Palace questions US envoy on intel report on PH | Inquirer News

Palace questions US envoy on intel report on PH

/ 07:15 AM February 24, 2018

Salvador Medialdea

Executive Secretary Salvador Medialdea (File photo by LYN RILLON / Philippine Daily Inquirer)

Malacañang has summoned Washington’s envoy over the US intelligence community’s report on the Philippines that President Duterte’s spokesperson had earlier called “myopic and speculative at best.”

Executive Secretary Salvador Medialdea met with Ambassador Sung Kim on Thursday to discuss the Worldwide Threat Assessment Report, which said democracy and human rights in many Southeast Asian countries remain fragile because of the “autocratic tendencies” of some regimes.


The report also said countries in the region would “struggle to preserve foreign policy autonomy in the face of Chinese economic and diplomatic coercion.”



Duterte’s statements


It noted Duterte’s statements that he could suspend the Constitution, declare a revolutionary government, and expand martial law to the entire country.

A US Embassy statement said Kim explained that the report was “an annual assessment on conditions in each of the world’s various regions based on widely available information,” including various media sources.

The embassy said Kim and Medialdea also “discussed shared interests and possibilities for expanding our partnership.”


“The United States will continue to collaborate with the government of the Philippines. The meeting ended with both Executive Secretary Medialdea and Ambassador Kim reaffirming the strength of the broad and deep bilateral relationship,” the embassy said.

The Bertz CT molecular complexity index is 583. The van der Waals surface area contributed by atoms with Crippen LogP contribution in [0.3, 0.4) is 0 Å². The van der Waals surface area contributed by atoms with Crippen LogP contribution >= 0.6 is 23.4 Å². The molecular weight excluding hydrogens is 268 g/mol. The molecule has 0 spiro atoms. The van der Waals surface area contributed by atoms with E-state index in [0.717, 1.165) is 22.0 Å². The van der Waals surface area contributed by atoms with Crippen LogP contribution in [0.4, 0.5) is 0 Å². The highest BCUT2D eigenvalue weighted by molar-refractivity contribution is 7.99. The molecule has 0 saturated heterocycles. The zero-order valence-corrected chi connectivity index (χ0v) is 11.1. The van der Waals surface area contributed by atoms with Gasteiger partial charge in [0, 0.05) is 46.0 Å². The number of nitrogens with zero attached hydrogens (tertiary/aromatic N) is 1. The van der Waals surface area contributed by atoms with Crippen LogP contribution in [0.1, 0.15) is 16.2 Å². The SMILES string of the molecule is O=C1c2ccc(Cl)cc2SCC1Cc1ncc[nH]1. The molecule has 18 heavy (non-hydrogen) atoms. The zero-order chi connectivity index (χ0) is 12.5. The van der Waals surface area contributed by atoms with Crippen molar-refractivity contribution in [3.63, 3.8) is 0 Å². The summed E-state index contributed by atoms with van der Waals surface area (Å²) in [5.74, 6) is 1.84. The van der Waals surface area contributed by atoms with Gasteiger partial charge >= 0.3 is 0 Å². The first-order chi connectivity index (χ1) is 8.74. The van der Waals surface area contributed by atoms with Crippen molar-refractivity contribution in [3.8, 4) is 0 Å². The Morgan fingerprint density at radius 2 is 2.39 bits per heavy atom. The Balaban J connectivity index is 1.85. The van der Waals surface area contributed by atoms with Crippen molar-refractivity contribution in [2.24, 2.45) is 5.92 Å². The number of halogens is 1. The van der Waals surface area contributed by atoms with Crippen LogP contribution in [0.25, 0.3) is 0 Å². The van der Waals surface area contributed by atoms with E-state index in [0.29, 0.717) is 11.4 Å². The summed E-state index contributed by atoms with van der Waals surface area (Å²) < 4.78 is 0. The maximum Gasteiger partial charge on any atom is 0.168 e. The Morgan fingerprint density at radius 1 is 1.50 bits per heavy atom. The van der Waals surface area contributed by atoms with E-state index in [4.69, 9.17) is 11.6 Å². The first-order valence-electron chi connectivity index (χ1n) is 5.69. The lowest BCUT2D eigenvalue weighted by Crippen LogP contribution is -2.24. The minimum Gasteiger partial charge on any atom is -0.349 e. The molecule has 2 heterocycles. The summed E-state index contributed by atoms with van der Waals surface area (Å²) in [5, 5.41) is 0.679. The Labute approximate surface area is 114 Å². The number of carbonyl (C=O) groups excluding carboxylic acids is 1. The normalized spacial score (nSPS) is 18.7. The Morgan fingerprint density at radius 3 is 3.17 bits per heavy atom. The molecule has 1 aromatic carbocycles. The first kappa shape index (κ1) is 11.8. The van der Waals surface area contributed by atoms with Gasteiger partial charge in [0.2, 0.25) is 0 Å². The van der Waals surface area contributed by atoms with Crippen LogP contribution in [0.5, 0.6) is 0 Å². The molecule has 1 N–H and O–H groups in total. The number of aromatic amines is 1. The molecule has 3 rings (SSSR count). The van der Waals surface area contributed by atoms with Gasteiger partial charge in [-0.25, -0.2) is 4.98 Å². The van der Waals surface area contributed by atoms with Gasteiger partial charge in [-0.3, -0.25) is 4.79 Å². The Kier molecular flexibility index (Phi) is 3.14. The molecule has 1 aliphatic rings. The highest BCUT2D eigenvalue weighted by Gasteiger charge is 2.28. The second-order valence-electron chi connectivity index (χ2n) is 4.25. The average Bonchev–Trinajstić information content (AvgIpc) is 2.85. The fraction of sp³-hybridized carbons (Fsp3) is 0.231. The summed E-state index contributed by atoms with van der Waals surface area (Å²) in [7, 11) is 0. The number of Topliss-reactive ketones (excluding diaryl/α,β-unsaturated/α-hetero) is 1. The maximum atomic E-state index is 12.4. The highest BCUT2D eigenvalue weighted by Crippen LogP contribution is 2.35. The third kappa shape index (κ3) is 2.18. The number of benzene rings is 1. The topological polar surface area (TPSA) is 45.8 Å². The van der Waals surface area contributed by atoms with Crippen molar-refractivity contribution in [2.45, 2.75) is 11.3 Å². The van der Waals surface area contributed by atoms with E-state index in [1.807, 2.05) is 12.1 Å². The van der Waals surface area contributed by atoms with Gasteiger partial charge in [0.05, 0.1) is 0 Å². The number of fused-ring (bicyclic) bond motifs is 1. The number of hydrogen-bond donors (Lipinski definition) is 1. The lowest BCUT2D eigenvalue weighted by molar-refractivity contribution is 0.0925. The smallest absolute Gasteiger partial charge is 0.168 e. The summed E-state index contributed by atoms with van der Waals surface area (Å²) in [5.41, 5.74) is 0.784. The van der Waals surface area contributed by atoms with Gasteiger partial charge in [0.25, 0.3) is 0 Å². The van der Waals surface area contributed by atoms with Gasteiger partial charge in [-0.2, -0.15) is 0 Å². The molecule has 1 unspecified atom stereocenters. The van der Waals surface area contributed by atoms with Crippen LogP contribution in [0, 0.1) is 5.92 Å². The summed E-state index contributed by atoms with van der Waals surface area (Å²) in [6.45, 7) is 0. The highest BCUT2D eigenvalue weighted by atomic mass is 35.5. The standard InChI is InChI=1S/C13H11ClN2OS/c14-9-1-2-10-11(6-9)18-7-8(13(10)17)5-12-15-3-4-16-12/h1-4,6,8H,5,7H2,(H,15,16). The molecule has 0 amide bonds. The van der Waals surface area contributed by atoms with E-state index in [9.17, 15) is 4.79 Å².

Tasked to coordinate

Medialdea had tasked the Department of Foreign Affairs to coordinate and engage with US agencies that were involved in writing the assessment, said presidential spokesperson Harry Roque.

He also told Philippine Embassy officials and staff in the United States to provide Americans “accurate information on the realities happening on the ground in the Philippines,” Roque said.

Earlier, Roque said Mr. Duterte was no autocrat and adhered to the rule of law.

“An autocracy is not prevalent, as they would like everyone to believe. Our media are still able to broadcast and print what they want—‘fake news’ included. Our judiciary and the courts are functioning as usual. Our legislature remains independent and basic services are still being delivered,” he said.

Testy relationship


Mr. Duterte has had a testy relationship with Washington, badmouthing the Obama administration after it had expressed concern over the thousands of drug-related killings in the country.

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He has since warmed up to US President Barack Obama’s successor, Donald Trump.—WITH A REPORT FROM JEROME ANING

TAGS: Rodrigo Duterte, Sung Kim, US Embassy

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